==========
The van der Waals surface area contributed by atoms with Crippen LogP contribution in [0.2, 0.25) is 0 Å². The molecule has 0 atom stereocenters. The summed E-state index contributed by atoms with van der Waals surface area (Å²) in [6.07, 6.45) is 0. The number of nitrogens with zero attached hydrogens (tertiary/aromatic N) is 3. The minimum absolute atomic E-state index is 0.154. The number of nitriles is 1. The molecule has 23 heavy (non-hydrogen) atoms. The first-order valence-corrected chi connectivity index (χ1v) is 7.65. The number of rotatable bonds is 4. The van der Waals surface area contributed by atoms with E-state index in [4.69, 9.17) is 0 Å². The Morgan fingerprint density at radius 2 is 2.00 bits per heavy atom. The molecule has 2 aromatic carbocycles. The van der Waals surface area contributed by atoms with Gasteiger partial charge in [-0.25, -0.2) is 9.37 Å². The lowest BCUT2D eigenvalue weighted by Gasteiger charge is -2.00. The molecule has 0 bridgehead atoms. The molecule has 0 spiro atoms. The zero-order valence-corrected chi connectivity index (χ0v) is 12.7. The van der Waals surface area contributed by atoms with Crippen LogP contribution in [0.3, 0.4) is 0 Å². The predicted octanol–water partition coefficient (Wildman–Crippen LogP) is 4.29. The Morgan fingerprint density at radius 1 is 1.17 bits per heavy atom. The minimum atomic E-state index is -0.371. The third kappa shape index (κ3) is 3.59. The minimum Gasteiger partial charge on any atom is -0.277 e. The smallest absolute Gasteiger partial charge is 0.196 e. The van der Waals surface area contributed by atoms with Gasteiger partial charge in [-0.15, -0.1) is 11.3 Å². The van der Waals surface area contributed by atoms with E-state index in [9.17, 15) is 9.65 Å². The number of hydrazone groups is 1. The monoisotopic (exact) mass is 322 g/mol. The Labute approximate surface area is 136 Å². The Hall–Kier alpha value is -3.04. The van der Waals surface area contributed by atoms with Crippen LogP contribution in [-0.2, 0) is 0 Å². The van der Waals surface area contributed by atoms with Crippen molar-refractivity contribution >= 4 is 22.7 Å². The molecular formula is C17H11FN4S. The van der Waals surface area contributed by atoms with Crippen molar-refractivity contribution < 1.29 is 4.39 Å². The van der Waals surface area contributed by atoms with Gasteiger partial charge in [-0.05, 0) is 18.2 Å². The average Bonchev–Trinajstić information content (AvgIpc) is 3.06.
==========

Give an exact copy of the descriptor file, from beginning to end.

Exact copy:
The van der Waals surface area contributed by atoms with Crippen LogP contribution in [0.2, 0.25) is 0 Å². The molecule has 0 atom stereocenters. The summed E-state index contributed by atoms with van der Waals surface area (Å²) in [6.07, 6.45) is 0. The number of nitrogens with zero attached hydrogens (tertiary/aromatic N) is 3. The minimum absolute atomic E-state index is 0.154. The number of nitriles is 1. The molecule has 23 heavy (non-hydrogen) atoms. The first-order valence-corrected chi connectivity index (χ1v) is 7.65. The number of rotatable bonds is 4. The van der Waals surface area contributed by atoms with E-state index in [4.69, 9.17) is 0 Å². The Morgan fingerprint density at radius 2 is 2.00 bits per heavy atom. The molecule has 2 aromatic carbocycles. The van der Waals surface area contributed by atoms with Gasteiger partial charge in [-0.25, -0.2) is 9.37 Å². The lowest BCUT2D eigenvalue weighted by Gasteiger charge is -2.00. The molecule has 0 bridgehead atoms. The molecule has 0 spiro atoms. The zero-order valence-corrected chi connectivity index (χ0v) is 12.7. The van der Waals surface area contributed by atoms with Crippen LogP contribution in [0.3, 0.4) is 0 Å². The predicted octanol–water partition coefficient (Wildman–Crippen LogP) is 4.29. The Morgan fingerprint density at radius 1 is 1.17 bits per heavy atom. The minimum atomic E-state index is -0.371. The third kappa shape index (κ3) is 3.59. The minimum Gasteiger partial charge on any atom is -0.277 e. The smallest absolute Gasteiger partial charge is 0.196 e. The van der Waals surface area contributed by atoms with Gasteiger partial charge in [-0.15, -0.1) is 11.3 Å². The van der Waals surface area contributed by atoms with E-state index in [9.17, 15) is 9.65 Å². The number of hydrazone groups is 1. The monoisotopic (exact) mass is 322 g/mol. The Labute approximate surface area is 136 Å². The Hall–Kier alpha value is -3.04. The van der Waals surface area contributed by atoms with Crippen LogP contribution in [-0.2, 0) is 0 Å². The van der Waals surface area contributed by atoms with Crippen molar-refractivity contribution >= 4 is 22.7 Å². The molecular formula is C17H11FN4S. The van der Waals surface area contributed by atoms with Crippen molar-refractivity contribution < 1.29 is 4.39 Å². The van der Waals surface area contributed by atoms with Gasteiger partial charge in [-0.05, 0) is 18.2 Å². The average Bonchev–Trinajstić information content (AvgIpc) is 3.06.